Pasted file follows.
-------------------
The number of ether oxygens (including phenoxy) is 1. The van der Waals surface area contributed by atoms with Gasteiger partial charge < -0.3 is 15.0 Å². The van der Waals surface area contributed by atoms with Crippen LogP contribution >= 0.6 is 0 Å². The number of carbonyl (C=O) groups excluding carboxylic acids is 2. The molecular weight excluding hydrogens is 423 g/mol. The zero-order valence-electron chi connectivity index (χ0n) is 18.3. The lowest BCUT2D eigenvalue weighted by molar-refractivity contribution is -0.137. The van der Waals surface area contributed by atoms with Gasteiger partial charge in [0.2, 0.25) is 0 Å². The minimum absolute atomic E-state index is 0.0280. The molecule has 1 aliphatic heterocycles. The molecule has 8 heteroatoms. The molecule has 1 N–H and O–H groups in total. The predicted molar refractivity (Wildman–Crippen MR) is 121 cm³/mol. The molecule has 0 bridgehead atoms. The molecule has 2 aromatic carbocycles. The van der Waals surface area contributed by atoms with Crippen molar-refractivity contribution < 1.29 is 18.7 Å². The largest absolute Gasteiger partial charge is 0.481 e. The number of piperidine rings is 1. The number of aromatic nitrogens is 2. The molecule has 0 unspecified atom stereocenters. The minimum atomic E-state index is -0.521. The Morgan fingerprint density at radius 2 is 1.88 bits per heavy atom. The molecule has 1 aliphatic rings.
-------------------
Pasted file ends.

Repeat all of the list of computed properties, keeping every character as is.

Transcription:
The number of ether oxygens (including phenoxy) is 1. The van der Waals surface area contributed by atoms with Gasteiger partial charge < -0.3 is 15.0 Å². The van der Waals surface area contributed by atoms with Crippen LogP contribution >= 0.6 is 0 Å². The number of carbonyl (C=O) groups excluding carboxylic acids is 2. The molecular weight excluding hydrogens is 423 g/mol. The zero-order valence-electron chi connectivity index (χ0n) is 18.3. The lowest BCUT2D eigenvalue weighted by molar-refractivity contribution is -0.137. The van der Waals surface area contributed by atoms with Gasteiger partial charge in [0.2, 0.25) is 0 Å². The minimum absolute atomic E-state index is 0.0280. The molecule has 1 aliphatic heterocycles. The molecule has 8 heteroatoms. The molecule has 1 N–H and O–H groups in total. The predicted molar refractivity (Wildman–Crippen MR) is 121 cm³/mol. The molecule has 0 bridgehead atoms. The molecule has 2 aromatic carbocycles. The van der Waals surface area contributed by atoms with Crippen molar-refractivity contribution < 1.29 is 18.7 Å². The largest absolute Gasteiger partial charge is 0.481 e. The number of piperidine rings is 1. The number of aromatic nitrogens is 2. The molecule has 0 unspecified atom stereocenters. The minimum atomic E-state index is -0.521. The Morgan fingerprint density at radius 2 is 1.88 bits per heavy atom. The molecule has 1 aliphatic rings.